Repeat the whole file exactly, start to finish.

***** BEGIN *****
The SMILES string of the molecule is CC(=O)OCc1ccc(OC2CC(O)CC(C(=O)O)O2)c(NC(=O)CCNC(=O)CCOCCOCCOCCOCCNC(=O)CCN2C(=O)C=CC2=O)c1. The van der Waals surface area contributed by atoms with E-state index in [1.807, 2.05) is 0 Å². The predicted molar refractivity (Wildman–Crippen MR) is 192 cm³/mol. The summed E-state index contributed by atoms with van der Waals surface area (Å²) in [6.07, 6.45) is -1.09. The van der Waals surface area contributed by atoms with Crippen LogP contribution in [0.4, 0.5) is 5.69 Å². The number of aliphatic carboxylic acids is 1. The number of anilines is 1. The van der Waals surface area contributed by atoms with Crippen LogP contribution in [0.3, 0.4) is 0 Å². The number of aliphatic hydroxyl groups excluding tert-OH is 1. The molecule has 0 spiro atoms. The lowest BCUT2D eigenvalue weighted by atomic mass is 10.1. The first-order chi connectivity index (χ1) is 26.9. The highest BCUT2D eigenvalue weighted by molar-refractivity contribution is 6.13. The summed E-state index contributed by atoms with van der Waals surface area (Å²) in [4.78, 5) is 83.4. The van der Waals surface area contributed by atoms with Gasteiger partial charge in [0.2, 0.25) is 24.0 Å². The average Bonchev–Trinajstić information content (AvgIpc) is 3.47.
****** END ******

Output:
The SMILES string of the molecule is CC(=O)OCc1ccc(OC2CC(O)CC(C(=O)O)O2)c(NC(=O)CCNC(=O)CCOCCOCCOCCOCCNC(=O)CCN2C(=O)C=CC2=O)c1. The van der Waals surface area contributed by atoms with E-state index in [1.807, 2.05) is 0 Å². The predicted molar refractivity (Wildman–Crippen MR) is 192 cm³/mol. The summed E-state index contributed by atoms with van der Waals surface area (Å²) in [6.07, 6.45) is -1.09. The van der Waals surface area contributed by atoms with Crippen LogP contribution in [0.4, 0.5) is 5.69 Å². The number of aliphatic carboxylic acids is 1. The number of anilines is 1. The van der Waals surface area contributed by atoms with Crippen LogP contribution in [0.3, 0.4) is 0 Å². The number of aliphatic hydroxyl groups excluding tert-OH is 1. The molecule has 0 spiro atoms. The lowest BCUT2D eigenvalue weighted by atomic mass is 10.1. The first-order chi connectivity index (χ1) is 26.9. The highest BCUT2D eigenvalue weighted by molar-refractivity contribution is 6.13. The summed E-state index contributed by atoms with van der Waals surface area (Å²) in [4.78, 5) is 83.4. The van der Waals surface area contributed by atoms with Gasteiger partial charge in [0.2, 0.25) is 24.0 Å². The average Bonchev–Trinajstić information content (AvgIpc) is 3.47.